Tag Archives: Sociology

BECOMING HUMAN: A THEORY OF ONTOGENY – Michael Tomasello (2019)

Becoming Human TomaselloI’m always eager for the year-end list of David Auerbach at Waggish. The man is a voracious reader in all kinds of domains. 2019’s list was dauntingly long, but I found a few titles right up my ally, one being Becoming Human: A Theory of Ontogeny by Michael Tomasello, Professor of Psychology and Neuroscience at Duke. Tomasello is one of the few scientists bridging developmental research on both primates and children, and a leading figure in a branch of evolutionary psychology that was new to me: human ontogeny.

The book focuses on the question what makes humans unique. It does this by focusing on how children become adult humans, and as such part of human culture – how the development of human abilities in children differ from the development of these abilities in great apes.

Tomasello’s scope is large. He ties the development of human cognition and human sociality together, resulting in synthesizing insights about social norms & moral identity. This in not only a comparative psychology book, but an important work on ethics too. Truly a tour de force, and the first theory I’ve come across that convincingly brings cognition, evolution and ethics together – not in a normative way, but by describing the pathways of how these things arise, starting with newborn babies.

Tomasello builds on the seminal insight of Lev Vygotsky, who in the beginning of the 20th century was one of the first to articulate the fact that children need a social context to develop fully. A child that would be put onto a desert island without any social interaction would not become ‘human’ as we generally define it.

To further sketch the content, let me first quote the blurb from the publisher – Harvard.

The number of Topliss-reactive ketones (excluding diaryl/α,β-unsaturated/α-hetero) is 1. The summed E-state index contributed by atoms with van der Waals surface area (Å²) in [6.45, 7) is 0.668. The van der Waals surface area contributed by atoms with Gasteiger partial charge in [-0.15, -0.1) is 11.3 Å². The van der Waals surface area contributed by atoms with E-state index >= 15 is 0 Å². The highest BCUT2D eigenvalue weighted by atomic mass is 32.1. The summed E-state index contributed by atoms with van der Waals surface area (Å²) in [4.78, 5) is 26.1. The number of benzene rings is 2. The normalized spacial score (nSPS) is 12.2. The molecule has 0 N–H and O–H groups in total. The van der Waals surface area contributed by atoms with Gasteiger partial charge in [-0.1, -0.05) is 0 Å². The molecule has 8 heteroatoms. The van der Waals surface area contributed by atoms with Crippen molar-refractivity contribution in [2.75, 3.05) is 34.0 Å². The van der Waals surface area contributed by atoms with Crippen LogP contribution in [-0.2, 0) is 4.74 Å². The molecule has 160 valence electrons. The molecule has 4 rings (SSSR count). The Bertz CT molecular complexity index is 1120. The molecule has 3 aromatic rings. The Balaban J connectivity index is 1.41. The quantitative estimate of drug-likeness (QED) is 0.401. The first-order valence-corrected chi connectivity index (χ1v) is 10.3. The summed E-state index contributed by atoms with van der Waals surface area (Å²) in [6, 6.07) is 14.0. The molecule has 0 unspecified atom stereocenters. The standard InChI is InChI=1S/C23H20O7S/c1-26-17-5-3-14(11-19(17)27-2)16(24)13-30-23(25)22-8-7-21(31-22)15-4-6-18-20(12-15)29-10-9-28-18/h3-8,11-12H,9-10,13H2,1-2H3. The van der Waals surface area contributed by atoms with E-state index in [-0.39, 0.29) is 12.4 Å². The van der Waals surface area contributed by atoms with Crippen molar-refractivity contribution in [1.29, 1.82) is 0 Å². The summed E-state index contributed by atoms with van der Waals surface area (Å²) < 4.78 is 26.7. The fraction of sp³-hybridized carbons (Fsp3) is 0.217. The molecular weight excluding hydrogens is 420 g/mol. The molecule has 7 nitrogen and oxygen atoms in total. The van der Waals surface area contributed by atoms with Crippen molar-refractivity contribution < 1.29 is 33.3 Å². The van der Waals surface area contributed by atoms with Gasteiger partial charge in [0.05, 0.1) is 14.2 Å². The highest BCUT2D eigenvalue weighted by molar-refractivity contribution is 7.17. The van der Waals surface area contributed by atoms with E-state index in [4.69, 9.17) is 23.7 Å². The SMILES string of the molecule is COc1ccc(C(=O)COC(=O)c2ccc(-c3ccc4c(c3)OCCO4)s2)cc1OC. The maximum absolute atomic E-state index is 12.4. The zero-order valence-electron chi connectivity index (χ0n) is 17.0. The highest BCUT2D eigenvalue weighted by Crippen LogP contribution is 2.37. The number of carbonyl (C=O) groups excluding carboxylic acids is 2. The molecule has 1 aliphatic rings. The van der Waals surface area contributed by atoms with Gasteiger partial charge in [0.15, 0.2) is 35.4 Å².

Tomasello assembles nearly three decades of experimental work with chimpanzees, bonobos, and human children to propose a new framework for psychological growth between birth and seven years of age. He identifies eight pathways that starkly differentiate humans from their closest primate relatives: social cognition, communication, cultural learning, cooperative thinking, collaboration, prosociality, social norms, and moral identity. In each of these, great apes possess rudimentary abilities. But then, Tomasello argues, the maturation of humans’ evolved capacities for shared intentionality transform these abilities—through the new forms of sociocultural interaction they enable—into uniquely human cognition and sociality. The first step occurs around nine months, with the emergence of joint intentionality, exercised mostly with caregiving adults. The second step occurs around three years, with the emergence of collective intentionality involving both authoritative adults, who convey cultural knowledge, and coequal peers, who elicit collaboration and communication. Finally, by age six or seven, children become responsible for self-regulating their beliefs and actions so that they comport with cultural norms.